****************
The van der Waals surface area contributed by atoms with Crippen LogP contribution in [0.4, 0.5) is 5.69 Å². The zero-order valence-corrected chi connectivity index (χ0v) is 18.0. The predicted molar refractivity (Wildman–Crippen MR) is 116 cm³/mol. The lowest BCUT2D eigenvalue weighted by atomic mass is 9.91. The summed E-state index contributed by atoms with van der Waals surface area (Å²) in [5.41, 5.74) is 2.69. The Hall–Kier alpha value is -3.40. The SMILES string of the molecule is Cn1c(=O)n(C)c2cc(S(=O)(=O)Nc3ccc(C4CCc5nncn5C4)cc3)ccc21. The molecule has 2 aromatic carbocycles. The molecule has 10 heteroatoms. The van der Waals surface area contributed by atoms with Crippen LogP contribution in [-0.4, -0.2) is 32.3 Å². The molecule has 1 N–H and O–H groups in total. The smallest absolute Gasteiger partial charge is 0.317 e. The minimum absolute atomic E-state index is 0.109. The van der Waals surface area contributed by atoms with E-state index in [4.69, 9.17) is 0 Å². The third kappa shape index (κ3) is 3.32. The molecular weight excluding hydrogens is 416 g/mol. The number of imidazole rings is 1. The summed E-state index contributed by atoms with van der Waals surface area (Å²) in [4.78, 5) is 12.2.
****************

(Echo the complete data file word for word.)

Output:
The van der Waals surface area contributed by atoms with Crippen LogP contribution in [0.4, 0.5) is 5.69 Å². The zero-order valence-corrected chi connectivity index (χ0v) is 18.0. The predicted molar refractivity (Wildman–Crippen MR) is 116 cm³/mol. The lowest BCUT2D eigenvalue weighted by atomic mass is 9.91. The summed E-state index contributed by atoms with van der Waals surface area (Å²) in [5.41, 5.74) is 2.69. The Hall–Kier alpha value is -3.40. The SMILES string of the molecule is Cn1c(=O)n(C)c2cc(S(=O)(=O)Nc3ccc(C4CCc5nncn5C4)cc3)ccc21. The molecule has 2 aromatic carbocycles. The molecule has 10 heteroatoms. The van der Waals surface area contributed by atoms with Crippen LogP contribution in [-0.4, -0.2) is 32.3 Å². The molecule has 1 N–H and O–H groups in total. The smallest absolute Gasteiger partial charge is 0.317 e. The minimum absolute atomic E-state index is 0.109. The van der Waals surface area contributed by atoms with E-state index in [4.69, 9.17) is 0 Å². The third kappa shape index (κ3) is 3.32. The molecular weight excluding hydrogens is 416 g/mol. The number of imidazole rings is 1. The summed E-state index contributed by atoms with van der Waals surface area (Å²) in [4.78, 5) is 12.2.